Dwelling Coverage

Dwelling coverage is the amount noted in your homeowners insurance policy that protects you from damages to your place (your home and everything attached to it, such as a garage, chimney, etc.)

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What is dwelling coverage?

Dwelling coverage refers to the coverage in your basic HO3 (homeowners) policy that covers your home, or in insurance lingo, dwelling. This coverage protects your home you live in, plus any attached structures (your garage, for example), from perils listed in your insurance policy. Some of these include vandalism, theft, windstorms, and more.

Should you file a claim for damage by any of the listed perils, your homeowners insurance may help cover the costs to repair your home or rebuild it. BTW: if your deck or porch is attached to your home, they may also be considered a part of your dwelling, and may also be covered by the dwelling coverage in your homeowners insurance policy.

How much dwelling coverage do you need?

This is the million dollar question (maybe literally!). How much Dwelling coverage do you need?

When it comes to setting a Dwelling coverage amount for your home, you don’t want to choose the purchase price or current market value. This should be the amount that it’d take to rebuild your home (as it was before it needed to be rebuilt – no upgrades!), known as “reconstruction costs.” This is, after all, what your insurance company will be reimbursing you in the worst case scenario that you have to rebuild. But that’s just your home. There are also all of the other coverages (Personal Liability, Loss of Use, etc.) to take into account as well.

Other coverages dependent upon your Dwelling coverage

Personal Property coverage (aka contents insurance)

To price out your personal property, most experts will say you should choose a limit between 50% – 75% of your Dwelling coverage amount. If you think this isn’t enough to cover all of your stuff – say you have fine art, lots of expensive jewelry, a collection, or other valuable items – look into the Extra Coverage option with your insurer. Extra Coverage also provides additional coverage in general, so it’d definitely be something to look into.

Loss of use coverage

Similarly to Personal Property, additional expenses, or Loss of Use, is also based off of Dwelling coverage. Most advise to choose an amount that’s around 20-30% of your Dwelling coverage. Also, take your lifestyle into consideration, as this covers what you’d usually spend on stuff like food, temporary storage of property, moving costs, etc. So let’s say you eat takeout everyday – breakfast, lunch, and dinner, you’ll most likely want to select an amount that’s more than someone who buys groceries and prepares their meals.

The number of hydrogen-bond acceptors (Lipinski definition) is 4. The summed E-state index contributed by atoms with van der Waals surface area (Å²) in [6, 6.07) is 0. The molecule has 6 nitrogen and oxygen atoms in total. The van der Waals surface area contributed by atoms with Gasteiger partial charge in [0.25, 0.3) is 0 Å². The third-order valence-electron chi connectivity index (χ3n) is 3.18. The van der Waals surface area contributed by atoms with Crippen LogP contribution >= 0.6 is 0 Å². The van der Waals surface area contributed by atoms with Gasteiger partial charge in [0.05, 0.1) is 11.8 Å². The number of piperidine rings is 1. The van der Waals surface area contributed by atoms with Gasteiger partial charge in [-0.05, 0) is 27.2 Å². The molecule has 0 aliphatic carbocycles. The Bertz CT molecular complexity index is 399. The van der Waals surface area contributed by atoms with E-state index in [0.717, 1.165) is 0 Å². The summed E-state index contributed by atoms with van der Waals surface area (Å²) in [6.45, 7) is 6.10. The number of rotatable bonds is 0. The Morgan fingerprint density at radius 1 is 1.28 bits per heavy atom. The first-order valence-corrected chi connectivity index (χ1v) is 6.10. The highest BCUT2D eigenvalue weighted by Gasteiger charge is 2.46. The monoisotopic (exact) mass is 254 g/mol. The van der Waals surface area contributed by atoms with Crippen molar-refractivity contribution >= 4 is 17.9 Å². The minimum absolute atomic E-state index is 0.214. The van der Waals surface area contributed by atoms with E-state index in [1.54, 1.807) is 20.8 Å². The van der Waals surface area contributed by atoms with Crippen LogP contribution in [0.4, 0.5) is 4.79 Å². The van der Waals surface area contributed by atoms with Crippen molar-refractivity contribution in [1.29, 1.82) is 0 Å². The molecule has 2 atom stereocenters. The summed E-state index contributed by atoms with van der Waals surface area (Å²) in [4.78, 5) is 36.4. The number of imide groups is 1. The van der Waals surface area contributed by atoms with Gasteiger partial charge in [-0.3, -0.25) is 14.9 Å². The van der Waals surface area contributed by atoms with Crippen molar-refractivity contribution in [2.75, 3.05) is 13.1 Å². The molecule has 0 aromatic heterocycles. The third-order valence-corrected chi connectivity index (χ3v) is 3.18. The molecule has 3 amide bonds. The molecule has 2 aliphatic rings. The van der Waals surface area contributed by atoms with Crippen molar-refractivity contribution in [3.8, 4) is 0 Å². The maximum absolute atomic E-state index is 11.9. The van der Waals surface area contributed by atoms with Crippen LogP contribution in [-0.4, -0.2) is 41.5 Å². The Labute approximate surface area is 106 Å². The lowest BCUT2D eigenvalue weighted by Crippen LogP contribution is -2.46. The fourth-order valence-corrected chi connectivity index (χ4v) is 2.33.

Take a look at our ultimate homeowners guide.


How much are homeowners insurance standard coverages


A few quick words, because we <3 our lawyers: This post is general in nature, and any statement in it doesn’t alter the terms, conditions, exclusions, or limitations of the policies issued, which differ according to your state of residence. You’re encouraged to discuss your specific circumstances with your own professional advisors. The purpose of this post is merely to provide you with info and insights you can use to make such discussions more productive! Naturally, all comments by, or references to, third parties represent their own views, and Lemonade assumes no responsibility for them. Coverage may not be available in all states. Please note that statements about coverages, policy management, claims processes, Giveback, and customer support apply to policies underwritten by Lemonade Insurance Company or Metromile Insurance Company, a Lemonade company, sold by Lemonade Insurance Agency, LLC.  The statements do not apply to policies underwritten by other carriers.

Please note: Lemonade articles and other editorial content are meant for educational purposes only, and should not be relied upon instead of professional legal, insurance or financial advice. The content of these educational articles does not alter the terms, conditions, exclusions, or limitations of policies issued by Lemonade, which differ according to your state of residence. While we regularly review previously published content to ensure it is accurate and up-to-date, there may be instances in which legal conditions or policy details have changed since publication. Any hypothetical examples used in Lemonade editorial content are purely expositional. Hypothetical examples do not alter or bind Lemonade to any application of your insurance policy to the particular facts and circumstances of any actual claim.